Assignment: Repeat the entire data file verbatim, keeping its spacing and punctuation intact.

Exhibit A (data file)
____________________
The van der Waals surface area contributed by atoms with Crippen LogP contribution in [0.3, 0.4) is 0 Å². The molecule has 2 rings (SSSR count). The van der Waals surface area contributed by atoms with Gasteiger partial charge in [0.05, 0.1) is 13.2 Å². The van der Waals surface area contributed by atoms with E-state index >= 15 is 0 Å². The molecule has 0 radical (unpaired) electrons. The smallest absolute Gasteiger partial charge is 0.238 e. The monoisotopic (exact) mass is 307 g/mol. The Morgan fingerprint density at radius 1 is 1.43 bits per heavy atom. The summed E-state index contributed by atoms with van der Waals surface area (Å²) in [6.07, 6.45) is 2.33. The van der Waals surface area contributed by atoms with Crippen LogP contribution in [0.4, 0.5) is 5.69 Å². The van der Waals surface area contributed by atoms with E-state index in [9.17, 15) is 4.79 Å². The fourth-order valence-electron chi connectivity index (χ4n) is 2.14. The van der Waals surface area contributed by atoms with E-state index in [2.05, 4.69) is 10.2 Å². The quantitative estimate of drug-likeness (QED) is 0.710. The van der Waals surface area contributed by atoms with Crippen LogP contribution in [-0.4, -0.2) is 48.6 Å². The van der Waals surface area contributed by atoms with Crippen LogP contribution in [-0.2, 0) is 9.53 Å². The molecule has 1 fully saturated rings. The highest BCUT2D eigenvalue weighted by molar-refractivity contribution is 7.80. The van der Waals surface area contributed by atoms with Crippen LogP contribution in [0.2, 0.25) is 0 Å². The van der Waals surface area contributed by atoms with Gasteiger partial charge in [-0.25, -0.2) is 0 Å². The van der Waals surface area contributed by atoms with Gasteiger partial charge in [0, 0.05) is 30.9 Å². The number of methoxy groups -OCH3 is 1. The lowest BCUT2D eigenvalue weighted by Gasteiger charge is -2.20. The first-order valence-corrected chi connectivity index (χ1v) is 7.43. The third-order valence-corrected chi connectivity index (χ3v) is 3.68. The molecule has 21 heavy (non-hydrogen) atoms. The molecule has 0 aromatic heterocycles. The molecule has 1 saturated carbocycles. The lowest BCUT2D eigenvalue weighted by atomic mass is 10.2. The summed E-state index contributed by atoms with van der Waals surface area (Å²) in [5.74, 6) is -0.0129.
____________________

The van der Waals surface area contributed by atoms with Crippen LogP contribution in [0.3, 0.4) is 0 Å². The molecule has 2 rings (SSSR count). The van der Waals surface area contributed by atoms with Gasteiger partial charge in [0.05, 0.1) is 13.2 Å². The van der Waals surface area contributed by atoms with E-state index >= 15 is 0 Å². The molecule has 0 radical (unpaired) electrons. The smallest absolute Gasteiger partial charge is 0.238 e. The monoisotopic (exact) mass is 307 g/mol. The Morgan fingerprint density at radius 1 is 1.43 bits per heavy atom. The summed E-state index contributed by atoms with van der Waals surface area (Å²) in [6.07, 6.45) is 2.33. The van der Waals surface area contributed by atoms with Crippen LogP contribution in [0.4, 0.5) is 5.69 Å². The van der Waals surface area contributed by atoms with E-state index in [9.17, 15) is 4.79 Å². The fourth-order valence-electron chi connectivity index (χ4n) is 2.14. The van der Waals surface area contributed by atoms with E-state index in [2.05, 4.69) is 10.2 Å². The quantitative estimate of drug-likeness (QED) is 0.710. The van der Waals surface area contributed by atoms with Crippen LogP contribution in [-0.4, -0.2) is 48.6 Å². The van der Waals surface area contributed by atoms with Crippen LogP contribution in [-0.2, 0) is 9.53 Å². The molecule has 1 fully saturated rings. The highest BCUT2D eigenvalue weighted by molar-refractivity contribution is 7.80. The van der Waals surface area contributed by atoms with Crippen LogP contribution in [0.2, 0.25) is 0 Å². The van der Waals surface area contributed by atoms with Gasteiger partial charge in [-0.25, -0.2) is 0 Å². The van der Waals surface area contributed by atoms with Gasteiger partial charge in [0, 0.05) is 30.9 Å². The number of methoxy groups -OCH3 is 1. The lowest BCUT2D eigenvalue weighted by Gasteiger charge is -2.20. The first-order valence-corrected chi connectivity index (χ1v) is 7.43. The third-order valence-corrected chi connectivity index (χ3v) is 3.68. The molecule has 21 heavy (non-hydrogen) atoms. The molecule has 0 aromatic heterocycles. The molecule has 1 saturated carbocycles. The lowest BCUT2D eigenvalue weighted by atomic mass is 10.2. The summed E-state index contributed by atoms with van der Waals surface area (Å²) in [5.74, 6) is -0.0129.